Erik Sorensen

Erik Sorensen

May 4, 2015

As a child, Erik Sorensen would gaze up at the planes soaring above the Red Deer Airport and wonder at "the technological marvel of it. It was manmade and metal, yet it was effortlessly flying the through the air."

That wonderment turned into a passion to fly, a passion that nearly kept him from considering the priesthood.

Presently living at Regis College, the Jesuit faculty of theology in Toronto, Sorensen is finishing the first of three years of studying philosophy on the long journey to becoming a Jesuit priest.

Looking back over his 24 years, Sorensen can see God's hand opening doors to his life's path.

"You think you know which way God is leading you and you arrive at some place completely different."

Raised in a faith-filled Catholic family, Sorensen was an altar boy and active in Sacred Heart Parish. The first person to suggest he should consider the priesthood was an assistant pastor.

"But I was so interested in math and science, I could not see how both worlds could come together," recalled Sorensen. "Looking back I can see the seed was planted there. But I was so fixed on math and science."

That passion for planes led to him earn a pilot's licence and to study aerospace engineering at Ottawa's Carlton University.

There he realized going to Mass in Red Deer had been a family affair. If he was to continue attending, it would now be his own decision.

"Nothing was forcing me to go. In all honesty, I was reconnecting to my faith and taking personal ownership of it."

Mass was celebrated on campus, and Sorensen "felt it was very natural to get involved in a supportive community."

He became increasingly immersed in learning about his faith and "returned to what I actually believe in."

Yes, the nudge towards priesthood was still there.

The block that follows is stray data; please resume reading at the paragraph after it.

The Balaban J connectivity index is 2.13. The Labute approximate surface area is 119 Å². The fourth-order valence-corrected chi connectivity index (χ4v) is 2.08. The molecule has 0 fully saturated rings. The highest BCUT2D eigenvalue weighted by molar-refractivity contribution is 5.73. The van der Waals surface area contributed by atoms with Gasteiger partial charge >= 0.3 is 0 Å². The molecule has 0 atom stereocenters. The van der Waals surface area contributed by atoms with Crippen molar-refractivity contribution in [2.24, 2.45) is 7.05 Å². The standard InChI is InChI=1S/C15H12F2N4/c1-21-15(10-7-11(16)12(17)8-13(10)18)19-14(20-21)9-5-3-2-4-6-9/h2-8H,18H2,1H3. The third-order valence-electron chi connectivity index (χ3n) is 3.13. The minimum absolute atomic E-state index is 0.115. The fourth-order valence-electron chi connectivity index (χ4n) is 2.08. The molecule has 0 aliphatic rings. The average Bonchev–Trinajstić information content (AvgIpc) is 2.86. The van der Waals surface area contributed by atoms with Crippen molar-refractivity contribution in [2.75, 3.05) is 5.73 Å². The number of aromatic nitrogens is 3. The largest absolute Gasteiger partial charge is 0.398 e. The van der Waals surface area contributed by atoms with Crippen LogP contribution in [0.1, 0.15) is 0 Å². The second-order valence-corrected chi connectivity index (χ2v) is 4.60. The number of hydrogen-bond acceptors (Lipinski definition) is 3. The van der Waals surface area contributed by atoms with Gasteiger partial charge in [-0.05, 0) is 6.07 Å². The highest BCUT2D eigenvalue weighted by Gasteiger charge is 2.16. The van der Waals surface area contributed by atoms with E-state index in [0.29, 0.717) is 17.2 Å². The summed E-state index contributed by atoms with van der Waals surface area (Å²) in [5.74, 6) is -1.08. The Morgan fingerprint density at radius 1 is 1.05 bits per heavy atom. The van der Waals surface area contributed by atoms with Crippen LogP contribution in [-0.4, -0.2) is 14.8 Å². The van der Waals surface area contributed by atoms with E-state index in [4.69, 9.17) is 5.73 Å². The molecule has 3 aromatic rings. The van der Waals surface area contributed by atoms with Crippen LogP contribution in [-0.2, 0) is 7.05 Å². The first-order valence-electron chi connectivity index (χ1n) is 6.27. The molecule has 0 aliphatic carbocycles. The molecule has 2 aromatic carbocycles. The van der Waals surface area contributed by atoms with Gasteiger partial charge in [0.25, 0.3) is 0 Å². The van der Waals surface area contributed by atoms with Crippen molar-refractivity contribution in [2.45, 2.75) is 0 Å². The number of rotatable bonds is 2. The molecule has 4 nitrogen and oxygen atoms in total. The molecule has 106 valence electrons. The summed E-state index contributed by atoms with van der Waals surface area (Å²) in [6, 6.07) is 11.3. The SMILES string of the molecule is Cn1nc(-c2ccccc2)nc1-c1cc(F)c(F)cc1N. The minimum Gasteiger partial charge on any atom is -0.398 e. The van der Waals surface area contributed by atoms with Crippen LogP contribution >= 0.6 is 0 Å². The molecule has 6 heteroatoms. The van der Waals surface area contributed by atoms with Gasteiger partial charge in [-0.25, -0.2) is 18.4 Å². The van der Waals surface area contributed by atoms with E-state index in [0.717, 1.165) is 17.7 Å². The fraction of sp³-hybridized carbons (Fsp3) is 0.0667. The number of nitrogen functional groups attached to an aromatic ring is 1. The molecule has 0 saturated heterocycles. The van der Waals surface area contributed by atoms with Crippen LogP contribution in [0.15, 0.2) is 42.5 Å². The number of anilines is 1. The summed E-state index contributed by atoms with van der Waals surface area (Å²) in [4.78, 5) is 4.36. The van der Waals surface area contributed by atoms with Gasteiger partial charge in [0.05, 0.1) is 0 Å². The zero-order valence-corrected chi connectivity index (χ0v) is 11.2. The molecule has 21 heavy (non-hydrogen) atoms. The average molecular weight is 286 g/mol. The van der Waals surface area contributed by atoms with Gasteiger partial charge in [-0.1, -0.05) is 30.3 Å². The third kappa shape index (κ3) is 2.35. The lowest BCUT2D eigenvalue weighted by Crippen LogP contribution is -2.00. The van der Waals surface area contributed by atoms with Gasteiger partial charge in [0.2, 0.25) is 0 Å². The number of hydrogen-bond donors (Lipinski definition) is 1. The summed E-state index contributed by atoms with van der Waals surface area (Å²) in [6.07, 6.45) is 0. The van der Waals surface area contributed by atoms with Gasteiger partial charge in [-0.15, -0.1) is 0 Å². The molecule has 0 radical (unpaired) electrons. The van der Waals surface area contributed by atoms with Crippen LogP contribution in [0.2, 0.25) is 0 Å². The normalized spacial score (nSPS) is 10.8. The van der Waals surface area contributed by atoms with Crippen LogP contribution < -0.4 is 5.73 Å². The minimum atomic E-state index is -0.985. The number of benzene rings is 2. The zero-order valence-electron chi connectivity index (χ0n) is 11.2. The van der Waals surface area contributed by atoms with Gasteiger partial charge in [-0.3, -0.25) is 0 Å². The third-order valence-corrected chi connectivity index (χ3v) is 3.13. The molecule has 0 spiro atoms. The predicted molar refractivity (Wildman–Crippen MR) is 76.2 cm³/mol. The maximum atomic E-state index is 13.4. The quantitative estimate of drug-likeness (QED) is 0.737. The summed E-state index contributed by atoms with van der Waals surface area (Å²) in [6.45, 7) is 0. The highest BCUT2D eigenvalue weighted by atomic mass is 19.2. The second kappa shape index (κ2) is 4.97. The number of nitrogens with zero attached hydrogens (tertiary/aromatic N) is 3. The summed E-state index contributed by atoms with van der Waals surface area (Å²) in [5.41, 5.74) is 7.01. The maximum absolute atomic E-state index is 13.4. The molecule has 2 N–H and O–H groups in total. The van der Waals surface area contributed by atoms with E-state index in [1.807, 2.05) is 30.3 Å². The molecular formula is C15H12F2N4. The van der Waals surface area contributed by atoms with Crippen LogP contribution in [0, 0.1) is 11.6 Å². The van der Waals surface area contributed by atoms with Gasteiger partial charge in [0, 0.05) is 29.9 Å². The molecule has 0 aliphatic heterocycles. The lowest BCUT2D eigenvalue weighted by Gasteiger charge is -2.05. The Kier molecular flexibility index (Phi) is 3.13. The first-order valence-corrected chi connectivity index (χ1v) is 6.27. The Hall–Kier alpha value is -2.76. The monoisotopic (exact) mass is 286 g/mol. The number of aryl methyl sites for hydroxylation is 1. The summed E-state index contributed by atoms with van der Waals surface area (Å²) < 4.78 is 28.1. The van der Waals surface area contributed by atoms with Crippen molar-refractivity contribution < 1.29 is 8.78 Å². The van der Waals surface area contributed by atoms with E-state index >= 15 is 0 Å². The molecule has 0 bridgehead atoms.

"But I was in the middle of my engineering degree, and I didn't see these two things fitting together."

Come summer, Sorensen returned to Red Deer. He continued to study his faith.

"After that summer I went back and sat down and thought 'I need to explore this a bit more.'"

By this time, he had formed a bond with the university's chaplain and presented him with his dilemma of whether to pursue the priesthood or engineering.

The chaplain guided Sorensen to a Jesuit student in Ottawa who had his pilot's licence.

When he met the man, Sorensen realized he could follow both of his passions. "I could bring that passion for engineering with me."

Over the rest of his degree, the discerning student had dinner with the Jesuit PhD student, went on a Jesuit retreat and discovered the Spiritual Exercises of St. Ignatius.

Why the Jesuits?

"They serve others," replied Sorensen. "Growing up, our parents told us we had to have some way of being active in the parish as a service component.

"The Jesuits are an outlet for that."

At Christmas, Sorensen thought he had better tell his parents he was planning to enter the Jesuits.

"So I took some vocational material with me and gave it to them and said, 'This is something I am looking at.'"

His father Mike and mother Denise surprised him with their response. They saw the joy that he was experiencing and said, "We could see you doing this. . . . This would be a good fit for your life."

Sorensen's formation has included six weeks in a l'Arche community, working in an RCIA program and walking the Camino de Santiago in Spain.

Along with the expected blisters, Sorensen said of his pilgrimage, "I had a deep sense of being on a journey with Christ walking with me."

Once his philosophy studies are complete, Sorensen will enter the regency stage that includes two to three years in a Jesuit apostolate anywhere in the world.

"There are so many possibilities," he said, adding he enjoyed working with First Nations and urban refugees.

Sorensen has experienced "tons of surprises" so far on his spiritual journey.

"It's been grace-filled, but not without its challenges, of course."

He said his faith continues to grow as he journeys to the priesthood.

"It's taught me God works with you where you are at. It's very beautiful. I'm not losing part of myself."